My museum trawling was not yet done; after that I walked to the Rosenbach Museum, on an elegant street of handsome rowhouses in the Rittenhouse Square district. The Rosenbachs were brothers engaged in the rare book trade in the first half of the twentieth century; they were extravagant bachelors, who entertained lavishly, enjoyed bourbon, pipes, and books, and made the savvy purchase of James Joyce’s handwritten Ulysses manuscript before the book became the icon it is today (amongst many other great purchases, including Herman Melville’s own bookcase, now filled with 1st edition copies of Moby Dick, on their ground floor). Their shops — in Philly and New York — were the locus of the American rare book trade for decades, and the collection of the Folger Library in Washington, DC and many other great private libraries were built by their acquisitions. The museum hosts hourly tours of their mansion and library, with exhibits on news coverage of the Civil War and Joyce’s years in Paris.
My final Wednesday stop before the conference started was lunch with an internet friend, Molly from yon Falling Molly blog. She’s mutual friends with my pal Jenny and we met up so she could teach me about Philly’s other local sandwich, roast pork with broccoli rabe. Because of legacy Quaker liquor laws, most small shops can’t get a liquor license, so they just let you bring in your own beer. So Molly arrived six-pack in hand and we chowed down on these massive, greasy, vinegary sandwiches. It took a couple hours to polish those monsters off (and the six-pack). Molly is both smart and funny; if you’re looking for an entertaining internet friend, you couldn’t do better.
After that I headed back to the conference for the opening keynote!
Normally I’m fairly conservative in my choice of movies to watch and books to read — I’ll read numerous reviews before giving something a chance. But I love the serendipity of the book drop, or, I should say, of clearing the book drop. Today a small book with a simple title and an author I knew nothing about caught my eye, thanks to nothing more than an arresting cover. It only took me five sentences to fall in love (despite the very French analogy at the end):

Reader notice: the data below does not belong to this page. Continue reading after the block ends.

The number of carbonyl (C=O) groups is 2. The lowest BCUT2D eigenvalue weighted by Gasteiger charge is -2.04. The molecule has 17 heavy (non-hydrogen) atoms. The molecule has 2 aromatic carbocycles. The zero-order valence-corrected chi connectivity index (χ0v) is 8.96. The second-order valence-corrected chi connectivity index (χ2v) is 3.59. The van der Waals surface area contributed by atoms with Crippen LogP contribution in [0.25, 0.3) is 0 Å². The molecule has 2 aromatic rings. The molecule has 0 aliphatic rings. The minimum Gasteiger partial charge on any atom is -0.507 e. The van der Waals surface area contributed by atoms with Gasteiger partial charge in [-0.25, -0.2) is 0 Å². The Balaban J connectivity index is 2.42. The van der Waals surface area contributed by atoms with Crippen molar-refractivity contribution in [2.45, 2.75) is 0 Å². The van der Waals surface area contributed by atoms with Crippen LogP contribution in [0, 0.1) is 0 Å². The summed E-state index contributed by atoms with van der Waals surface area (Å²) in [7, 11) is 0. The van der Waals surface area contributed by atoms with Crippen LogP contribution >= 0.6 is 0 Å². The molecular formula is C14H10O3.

The shape of a city, as we all know, changes more rapidly than the heart of a mortal. However, it often happens that before being discarded, left behind to become the prey of its memories, the city — caught, like all other cities, in the vertiginous metamorphosis that characterizes the second half of our century — will have found ways to change a heart still young and impressionable just by subjecting it to its climate and landscape, and by leaving an imprint of its streets, boulevards, and parks on the most private thoughts and daydreams of its owner. It is not necessary to have lived there like an ordinary citizen; I even doubt that it would make much of a difference. The city’s influence will be much stronger, and perhaps longer, if it has remained partially hidden — if, because of some unusual circumstances, we have lived in its midst but never reached a degree of familiarity, much less of intimacy, if we never had the freedom, nor enough leisure time to walk through its neighborhoods aimlessly, to stroll its streets at will. It is possible that by making only certain concessions and without ever completely surrendering, the city has — just like a woman — tightened the threads spun by our daydreams around herself, and better adapted the rise and development of our desires to her rhythms and moods.
The book, I went on to find out, is a love letter and appreciation of the Loire Valley city of Nantes by Julien Gracq, a French writer, historian and literary critic. Though I’ve never been to Nantes, I appreciate Gracq’s clear affection of the secret city, the walking rhythm of urban life. This opening passage captured the spirit of the flâneur I have written about before, and the way I love not only San Francisco but other cities I have walked, however briefly, such as New York, Barcelona and Edinburgh. Ultimately, it represents the higher ideals of the livable streets movement I embrace, and why I believe cities, not suburbs, are the best mode of life for me.